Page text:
Should You List Your Current Employer As A Job Reference?

Elizabeth Witbeck

Should You List Your Current Employer As A Job Reference?

It’s important to think about who you will use for job references. The companies you interview with will want to see a list of people you had a long-term professional relationship with, which they can contact for a reference.

Many job candidates wonder if they can use their current employer as a job reference. Perhaps a candidate has been working at a company for a significant period of time, and their current manager knows them better than anybody else. Maybe this position is the first one a candidate has held in their field.

There are several reasons a candidate might be inclined to list a current employer as a job reference. But this is a risky method to take, as outlined below.

Does your employer know that you are leaving?

It’s going to be quite a surprise if the first time your employer hears about your job hunt is from a different company, when they are contacted for a reference check. Have you told your manager that you are planning on leaving your position? You do not have to divulge all of your life plans.

But it is important to have honest discussions with your manager about your role at the company, where you see yourself going, and how long you anticipate staying. That way everybody is on the same page. Get an idea of how your manager feels about the situation.

It is not a good idea to list a current employer as a reference if you have not already clued them into the fact that you are job hunting. Tell them about your plans to leave the company, and the reasons why. Ask them if they can provide you with a positive letter of reference in regards to your employment at the business. If they tell you they could not give a positive reference about you, then do not include them in your references.

How will they react?

You and your manager may get along like best friends, so you think you will be fine telling them you are planning on leaving the company. There are different ways this may go. Some people truly do have managers that wish them the best of luck and give them a positive reference.

Other people find that managers act differently towards them once they have announced they are on the lookout for a new job. The manager might see it as being disloyal to the company. They may look at you as being short-time staff, who is only there temporarily until you finally get a job and leave them. Your boss might stop giving you projects or investing in you, because in their mind you will be out the door at any moment anyway. Sometimes people get fired immediately after announcing their job hunt.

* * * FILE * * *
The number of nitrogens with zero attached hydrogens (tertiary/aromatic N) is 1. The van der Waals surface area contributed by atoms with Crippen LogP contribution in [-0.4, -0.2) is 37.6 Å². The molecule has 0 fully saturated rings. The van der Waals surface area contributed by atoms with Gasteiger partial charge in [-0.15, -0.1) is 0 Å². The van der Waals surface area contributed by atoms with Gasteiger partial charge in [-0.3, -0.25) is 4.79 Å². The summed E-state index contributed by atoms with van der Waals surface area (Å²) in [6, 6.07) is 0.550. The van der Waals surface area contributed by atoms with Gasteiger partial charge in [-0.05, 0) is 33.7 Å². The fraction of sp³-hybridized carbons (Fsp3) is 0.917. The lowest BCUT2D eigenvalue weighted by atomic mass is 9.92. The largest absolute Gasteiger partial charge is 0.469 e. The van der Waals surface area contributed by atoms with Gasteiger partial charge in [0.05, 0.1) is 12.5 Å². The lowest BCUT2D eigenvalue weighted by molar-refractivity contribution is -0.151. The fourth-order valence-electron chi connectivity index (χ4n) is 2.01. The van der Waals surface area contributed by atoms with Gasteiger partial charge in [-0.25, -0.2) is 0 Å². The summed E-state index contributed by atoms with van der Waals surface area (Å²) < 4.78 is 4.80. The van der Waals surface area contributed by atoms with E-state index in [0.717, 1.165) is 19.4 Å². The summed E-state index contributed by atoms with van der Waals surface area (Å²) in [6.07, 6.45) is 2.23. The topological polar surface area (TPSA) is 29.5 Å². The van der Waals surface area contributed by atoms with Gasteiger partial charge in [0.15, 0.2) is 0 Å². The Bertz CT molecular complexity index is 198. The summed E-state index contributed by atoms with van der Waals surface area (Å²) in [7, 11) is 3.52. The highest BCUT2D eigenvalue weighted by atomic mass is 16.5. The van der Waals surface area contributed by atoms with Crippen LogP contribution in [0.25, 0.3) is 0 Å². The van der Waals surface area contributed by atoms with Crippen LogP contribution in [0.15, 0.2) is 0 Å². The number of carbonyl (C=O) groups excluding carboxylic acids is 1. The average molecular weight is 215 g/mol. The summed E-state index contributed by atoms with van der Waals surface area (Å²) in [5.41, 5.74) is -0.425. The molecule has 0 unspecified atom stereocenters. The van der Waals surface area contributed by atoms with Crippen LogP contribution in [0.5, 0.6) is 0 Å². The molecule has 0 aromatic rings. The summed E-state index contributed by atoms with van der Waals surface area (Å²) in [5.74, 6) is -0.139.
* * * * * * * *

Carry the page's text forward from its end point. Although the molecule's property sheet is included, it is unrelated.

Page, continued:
There is no way to confidently know which way this conversation might go. You might make a guess based on what has happened in the past in your company. When other colleagues have announced their new jobs:

  • How did your manager react?
  • Were they supportive or bitter?
  • What kind of relationship do you have with your manager?
  • How do you believe they would react?

Other references

Perhaps the best way to negotiate the risk of getting your employer involved in your job search is to avoid it altogether. Many people consider adding their current employer as a job reference, believing it is the only person they have who could be used as a reference. Get creative. There are many people who you can use as a reference for a job. Here are a few people that you can use for references that you may not have considered yet:

Other jobs: Think about all of the people you have worked with prior to this role. That all counts for something, too. Even if it is not in the same industry, they can still give you a reference. These people can vouch for your experience.

Volunteering: Even if you don’t get paid, volunteering comes with numerous benefits, like valuable relationships with organizations in your area. Think back to people you volunteered with and ask for a positive letter of reference.

Internships: If you spent the summer doing an internship, you can ask the company you interned with for a reference. They have seen your work up close and personal.

Professors: If you have recently graduated from college, you can ask professors that you were close with for a positive letter of reference.

Religious and community members: People in your community can give you a letter of reference. If you are active with your church or other house of worship, ask your religious leader for a reference. Ask politicians and other town leaders who have worked with you for a reference.

Keeping your job search confidential

Most companies do not ask for a set of references right away. This is something that is asked for near the final stages of the interview process. There is no need to worry about references until they are asked for, although it is a good idea to plan ahead. When you are finally asked for references, you can tell the hiring manager to not contact your current employer.

Also, you can tell the hiring manager that your job search is confidential and that other people are not aware of your intention to look for a new job.

About The Author

Elizabeth Witbeck

Elizabeth Witbeck works as a college consultant and educational entrepreneur. She launched the first business in the United States that sends care packages to first generation college students, and also helps prospective college students on their applications. Her interests include education, poverty, and working with youth.

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